After tumbling a painful 65 percent from week one to week two, Disney’s fifth Pirates of the Caribbean flick is poised to sink even further into the depths of box office obscurity in the days ahead, as both The Mummy, Wonder Woman, and It Comes At Night siphon away an even larger portion of its dwindling demographic. Still, the film has amassed over $500 million globally on a $230 million budget, meaning this franchise could set sail once again as the series has now collectively passed the $4 billion mark.
Elsewhere, Fox Searchlight unleashes its period drama My Cousin Rachel at roughly 500 theaters. Rachel Weisz and Sam Claflin star in the Roger Michell-directed picture, which is based on Daphne du Maurier’s 1951 novel of the same name. Mid-year costume dramas like this often find their audience among the mature set at this time of year, with Kate Beckinsale’s Whit Stillman stunner Love & Friendship — also based on a literary work, this time by Jane Austen — grossing a stellar $14 million after its May 13, 2016 premiere. My Cousin Rachel won’t soar that high, but its talent roster (Weisz is an Oscar winner) and decent critical reviews could be enough to edge it into the top 10.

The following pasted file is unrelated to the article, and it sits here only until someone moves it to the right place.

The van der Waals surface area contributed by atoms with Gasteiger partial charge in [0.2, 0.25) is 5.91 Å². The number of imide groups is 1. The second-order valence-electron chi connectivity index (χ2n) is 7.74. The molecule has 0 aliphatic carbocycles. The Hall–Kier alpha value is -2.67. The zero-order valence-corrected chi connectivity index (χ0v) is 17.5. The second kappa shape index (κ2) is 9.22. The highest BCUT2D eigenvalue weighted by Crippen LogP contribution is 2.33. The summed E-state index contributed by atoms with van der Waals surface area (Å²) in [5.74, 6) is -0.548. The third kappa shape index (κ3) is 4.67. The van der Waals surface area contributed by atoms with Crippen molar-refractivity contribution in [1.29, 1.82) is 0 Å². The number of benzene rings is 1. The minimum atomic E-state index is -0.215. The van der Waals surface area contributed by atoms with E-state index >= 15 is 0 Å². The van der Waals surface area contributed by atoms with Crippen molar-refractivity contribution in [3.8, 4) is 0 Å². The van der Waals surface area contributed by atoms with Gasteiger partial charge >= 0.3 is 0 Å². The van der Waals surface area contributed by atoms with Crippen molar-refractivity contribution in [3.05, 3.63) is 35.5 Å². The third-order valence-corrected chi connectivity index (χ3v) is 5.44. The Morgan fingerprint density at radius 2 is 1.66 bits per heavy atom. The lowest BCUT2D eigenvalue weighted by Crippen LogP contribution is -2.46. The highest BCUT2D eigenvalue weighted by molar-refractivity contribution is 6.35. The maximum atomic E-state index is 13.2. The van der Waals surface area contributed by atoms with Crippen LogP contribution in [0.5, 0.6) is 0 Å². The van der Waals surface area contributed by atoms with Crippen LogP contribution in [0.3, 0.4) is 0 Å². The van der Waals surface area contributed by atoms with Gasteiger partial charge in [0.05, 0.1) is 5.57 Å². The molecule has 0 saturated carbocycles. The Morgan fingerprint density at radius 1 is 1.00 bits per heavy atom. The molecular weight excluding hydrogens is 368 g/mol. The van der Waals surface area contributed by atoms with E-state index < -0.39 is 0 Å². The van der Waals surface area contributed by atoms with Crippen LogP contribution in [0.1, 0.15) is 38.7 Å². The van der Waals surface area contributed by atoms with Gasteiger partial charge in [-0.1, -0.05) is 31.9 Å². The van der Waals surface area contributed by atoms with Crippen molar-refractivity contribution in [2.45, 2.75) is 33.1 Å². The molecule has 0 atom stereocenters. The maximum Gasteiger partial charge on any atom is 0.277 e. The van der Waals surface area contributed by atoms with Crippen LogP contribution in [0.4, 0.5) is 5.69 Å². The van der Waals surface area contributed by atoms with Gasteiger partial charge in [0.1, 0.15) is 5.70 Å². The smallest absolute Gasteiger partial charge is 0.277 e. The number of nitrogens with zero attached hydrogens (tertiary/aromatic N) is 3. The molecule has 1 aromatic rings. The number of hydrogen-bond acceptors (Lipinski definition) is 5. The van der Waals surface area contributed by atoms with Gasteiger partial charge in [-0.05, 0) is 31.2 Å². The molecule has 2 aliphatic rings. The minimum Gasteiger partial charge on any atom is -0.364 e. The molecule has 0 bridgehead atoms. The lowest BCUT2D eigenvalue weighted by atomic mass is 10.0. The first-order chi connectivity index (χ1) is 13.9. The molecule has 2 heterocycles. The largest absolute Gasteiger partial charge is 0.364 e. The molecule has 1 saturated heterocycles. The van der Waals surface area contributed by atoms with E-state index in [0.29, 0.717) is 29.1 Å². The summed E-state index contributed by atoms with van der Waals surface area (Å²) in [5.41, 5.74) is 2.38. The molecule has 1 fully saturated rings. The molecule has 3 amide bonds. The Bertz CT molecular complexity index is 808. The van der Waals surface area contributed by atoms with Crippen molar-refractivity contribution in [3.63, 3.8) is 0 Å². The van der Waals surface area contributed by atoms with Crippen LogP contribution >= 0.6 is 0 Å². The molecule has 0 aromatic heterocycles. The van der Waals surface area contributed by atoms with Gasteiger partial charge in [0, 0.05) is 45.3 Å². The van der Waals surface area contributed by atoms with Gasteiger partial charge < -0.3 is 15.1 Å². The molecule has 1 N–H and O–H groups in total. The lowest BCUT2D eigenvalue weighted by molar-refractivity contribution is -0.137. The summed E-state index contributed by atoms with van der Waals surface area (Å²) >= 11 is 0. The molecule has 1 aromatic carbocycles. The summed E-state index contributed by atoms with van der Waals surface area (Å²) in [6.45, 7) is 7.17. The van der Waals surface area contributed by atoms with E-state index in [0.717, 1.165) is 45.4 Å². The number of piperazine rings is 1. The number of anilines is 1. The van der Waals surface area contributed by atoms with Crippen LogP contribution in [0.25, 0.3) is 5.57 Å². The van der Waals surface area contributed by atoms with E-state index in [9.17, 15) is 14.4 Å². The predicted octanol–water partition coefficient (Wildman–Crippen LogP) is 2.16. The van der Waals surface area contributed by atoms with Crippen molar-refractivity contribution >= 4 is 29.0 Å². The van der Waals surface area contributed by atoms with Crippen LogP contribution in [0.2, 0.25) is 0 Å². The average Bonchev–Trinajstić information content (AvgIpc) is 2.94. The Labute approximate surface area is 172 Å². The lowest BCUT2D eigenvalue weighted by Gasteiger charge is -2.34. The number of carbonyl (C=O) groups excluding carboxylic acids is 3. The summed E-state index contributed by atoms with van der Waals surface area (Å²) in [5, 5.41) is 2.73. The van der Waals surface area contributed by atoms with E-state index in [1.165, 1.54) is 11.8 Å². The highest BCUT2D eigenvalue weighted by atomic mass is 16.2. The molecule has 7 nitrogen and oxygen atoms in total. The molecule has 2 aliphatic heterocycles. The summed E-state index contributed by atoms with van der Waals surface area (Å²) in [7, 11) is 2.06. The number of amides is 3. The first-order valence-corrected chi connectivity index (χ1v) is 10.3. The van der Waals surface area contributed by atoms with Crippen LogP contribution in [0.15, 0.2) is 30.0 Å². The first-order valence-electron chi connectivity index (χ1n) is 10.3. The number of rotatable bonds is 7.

Salma Hayek additionally fronts the cast of the Sundance favorite Beatriz at Dinner as a Mexican woman living the American dream, who, after an unexpected stay at the home of a client (Connie Britton), finds herself at odds with her wealthy acquaintances’ (John Lithgow, among others) elitist views. Roadside Attractions is releasing the film to a limited number of sites on Friday, where it should post a healthy per-screen average (as buzzy specialty titles with big-name stars often do) through Sunday.